To give guidance on the concrete competences behind the policymaking activities, the European Commission, led by the Joint Research Centre, developed two competence frameworks. The first is designed to guide policymaking organisations on the relevant competences for innovative, effective and evidence-informed policymaking, it is meant to support the EU Policymaking Hub as well as governments at national or regional level. The second framework aims at research organisations working at the science-policy interface, who are contributing to policymaking with evidence and advice.  Each framework, ‘unpacks’, at four proficiency levels, the collective set of skills, knowledge and attitudes desired. 

How to use them?

The frameworks are inspired by EntreComp, the European Entrepreneurship Competence Framework, outlining, for each of the competence clusters four levels of proficiency: Foundational, Intermediate, Advanced and Expert. The learning, and hence the progression to the next level, comes through training courses, on-the-job-training, peer-to-peer leaning, coaching and mentoring. The models can be used to evaluate skills, knowledge and attitudes of the organisation, team or individual. They can also be used to provide guidance on professional development (job descriptions, career paths, recruitment and capacity building). 

The full JRC - Science for Policy -  report can be downloaded on this page. The full frameworks, including the complete list of learning outcomes on the four levels of proficiency in each progression model are provided as an Appendix to this report.

The competence frameworks

1. Competence Framework for 'Innovative Policymaking'

The competence model for policymaking is addressing cross-cutting competences (skills, knowledge and attitudes) relevant for policymakers throughout the policy cycle and roles in the process. It sets out a future oriented perspective for  policymaking and describes how these competences manifest.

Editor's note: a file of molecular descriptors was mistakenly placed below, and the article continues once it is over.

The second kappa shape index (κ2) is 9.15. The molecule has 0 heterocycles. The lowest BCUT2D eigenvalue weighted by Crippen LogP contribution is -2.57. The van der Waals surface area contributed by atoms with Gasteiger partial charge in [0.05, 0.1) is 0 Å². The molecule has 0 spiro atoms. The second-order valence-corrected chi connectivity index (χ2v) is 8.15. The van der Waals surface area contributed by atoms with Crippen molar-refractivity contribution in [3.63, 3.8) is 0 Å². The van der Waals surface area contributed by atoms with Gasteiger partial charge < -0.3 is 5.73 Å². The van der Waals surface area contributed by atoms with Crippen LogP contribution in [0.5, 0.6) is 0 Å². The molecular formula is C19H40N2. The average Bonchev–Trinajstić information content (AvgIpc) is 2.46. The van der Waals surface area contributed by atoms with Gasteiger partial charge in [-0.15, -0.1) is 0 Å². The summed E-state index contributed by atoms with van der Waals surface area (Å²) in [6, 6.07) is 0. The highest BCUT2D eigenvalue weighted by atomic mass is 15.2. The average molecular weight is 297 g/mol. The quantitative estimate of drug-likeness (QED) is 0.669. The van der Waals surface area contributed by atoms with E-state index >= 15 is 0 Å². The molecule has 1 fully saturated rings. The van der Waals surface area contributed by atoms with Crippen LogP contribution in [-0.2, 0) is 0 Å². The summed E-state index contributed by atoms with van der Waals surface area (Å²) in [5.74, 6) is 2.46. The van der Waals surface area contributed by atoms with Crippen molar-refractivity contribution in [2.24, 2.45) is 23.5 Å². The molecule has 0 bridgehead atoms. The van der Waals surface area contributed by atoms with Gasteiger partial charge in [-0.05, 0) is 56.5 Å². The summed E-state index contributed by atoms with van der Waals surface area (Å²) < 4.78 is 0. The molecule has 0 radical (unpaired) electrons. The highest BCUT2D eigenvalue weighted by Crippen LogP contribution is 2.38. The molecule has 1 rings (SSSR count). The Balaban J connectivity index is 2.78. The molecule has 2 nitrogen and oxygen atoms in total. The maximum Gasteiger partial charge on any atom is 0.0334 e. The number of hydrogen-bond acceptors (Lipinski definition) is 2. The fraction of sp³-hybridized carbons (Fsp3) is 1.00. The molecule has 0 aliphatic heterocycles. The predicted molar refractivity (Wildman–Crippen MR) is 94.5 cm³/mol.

The framework consists of a total of 36 competences divided into 7 clusters of competences: Advise the political level, Innovate, Work with evidence, Be futures literate, Engage with citizens and stakeholders, Collaborate, and Communicate, all enabling innovative policymaking. 


View interactive visualisation


2. Competence Framework 'Science for Policy'

The ‘Science for Policy’ competence framework outlines the collective set of competences (skills, knowledge and attitudes) desired for research organisations working at the science for policy interface. The continuous development of primary research competencies are outside the scope of this framework. What is more, the framework is based on the assumption that the organisation already possesses these skills.

The framework consists of 27 competences divided into 5 clusters:  Understanding policy, Participating in policymaking, Communication, Engage with citizens and stakeholders, and Collaborate.  


View interactive visualisation


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If you are interested in applying these frameworks in your work, or share your user experience, we would like to hear from you!



Science for Policy Report - Competences for Policymaking